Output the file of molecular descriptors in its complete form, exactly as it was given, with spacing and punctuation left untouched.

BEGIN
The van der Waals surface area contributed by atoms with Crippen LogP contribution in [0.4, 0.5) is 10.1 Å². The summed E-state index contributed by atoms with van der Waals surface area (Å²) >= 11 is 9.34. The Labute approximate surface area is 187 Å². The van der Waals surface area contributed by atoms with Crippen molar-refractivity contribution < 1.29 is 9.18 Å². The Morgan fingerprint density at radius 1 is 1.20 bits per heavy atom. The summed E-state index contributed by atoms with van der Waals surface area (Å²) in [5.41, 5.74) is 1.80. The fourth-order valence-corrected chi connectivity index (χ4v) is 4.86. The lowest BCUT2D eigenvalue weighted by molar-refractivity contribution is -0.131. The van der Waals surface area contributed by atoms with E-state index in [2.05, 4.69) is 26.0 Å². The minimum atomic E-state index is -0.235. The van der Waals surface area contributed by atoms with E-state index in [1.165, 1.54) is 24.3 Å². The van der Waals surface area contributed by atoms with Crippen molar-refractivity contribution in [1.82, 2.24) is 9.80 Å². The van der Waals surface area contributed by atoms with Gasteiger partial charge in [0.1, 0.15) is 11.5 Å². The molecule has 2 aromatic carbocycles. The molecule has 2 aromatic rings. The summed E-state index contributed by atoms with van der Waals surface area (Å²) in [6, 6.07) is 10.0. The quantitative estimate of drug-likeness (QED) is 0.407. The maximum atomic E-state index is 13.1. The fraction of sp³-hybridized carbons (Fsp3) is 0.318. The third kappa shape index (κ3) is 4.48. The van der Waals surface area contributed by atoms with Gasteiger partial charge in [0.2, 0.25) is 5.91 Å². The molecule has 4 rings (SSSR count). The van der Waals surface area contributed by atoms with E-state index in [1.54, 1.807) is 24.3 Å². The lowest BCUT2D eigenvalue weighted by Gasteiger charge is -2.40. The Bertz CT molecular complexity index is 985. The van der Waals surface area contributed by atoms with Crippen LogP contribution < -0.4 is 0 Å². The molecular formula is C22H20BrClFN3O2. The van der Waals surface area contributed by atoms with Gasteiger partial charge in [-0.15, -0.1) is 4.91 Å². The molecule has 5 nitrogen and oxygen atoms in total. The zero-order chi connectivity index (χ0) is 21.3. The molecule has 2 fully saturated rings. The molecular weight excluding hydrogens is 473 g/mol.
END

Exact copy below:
The van der Waals surface area contributed by atoms with Crippen LogP contribution in [0.4, 0.5) is 10.1 Å². The summed E-state index contributed by atoms with van der Waals surface area (Å²) >= 11 is 9.34. The Labute approximate surface area is 187 Å². The van der Waals surface area contributed by atoms with Crippen molar-refractivity contribution < 1.29 is 9.18 Å². The Morgan fingerprint density at radius 1 is 1.20 bits per heavy atom. The summed E-state index contributed by atoms with van der Waals surface area (Å²) in [5.41, 5.74) is 1.80. The fourth-order valence-corrected chi connectivity index (χ4v) is 4.86. The lowest BCUT2D eigenvalue weighted by molar-refractivity contribution is -0.131. The van der Waals surface area contributed by atoms with E-state index in [2.05, 4.69) is 26.0 Å². The minimum atomic E-state index is -0.235. The van der Waals surface area contributed by atoms with E-state index in [1.165, 1.54) is 24.3 Å². The van der Waals surface area contributed by atoms with Crippen molar-refractivity contribution in [1.82, 2.24) is 9.80 Å². The van der Waals surface area contributed by atoms with Gasteiger partial charge in [0.1, 0.15) is 11.5 Å². The molecule has 2 aromatic carbocycles. The molecule has 2 aromatic rings. The summed E-state index contributed by atoms with van der Waals surface area (Å²) in [6, 6.07) is 10.0. The quantitative estimate of drug-likeness (QED) is 0.407. The maximum atomic E-state index is 13.1. The fraction of sp³-hybridized carbons (Fsp3) is 0.318. The third kappa shape index (κ3) is 4.48. The van der Waals surface area contributed by atoms with Gasteiger partial charge in [0.2, 0.25) is 5.91 Å². The molecule has 4 rings (SSSR count). The van der Waals surface area contributed by atoms with E-state index in [1.54, 1.807) is 24.3 Å². The lowest BCUT2D eigenvalue weighted by Gasteiger charge is -2.40. The Bertz CT molecular complexity index is 985. The van der Waals surface area contributed by atoms with Crippen LogP contribution < -0.4 is 0 Å². The molecular formula is C22H20BrClFN3O2. The van der Waals surface area contributed by atoms with Gasteiger partial charge in [-0.15, -0.1) is 4.91 Å². The molecule has 5 nitrogen and oxygen atoms in total. The zero-order chi connectivity index (χ0) is 21.3. The molecule has 2 fully saturated rings. The molecular weight excluding hydrogens is 473 g/mol.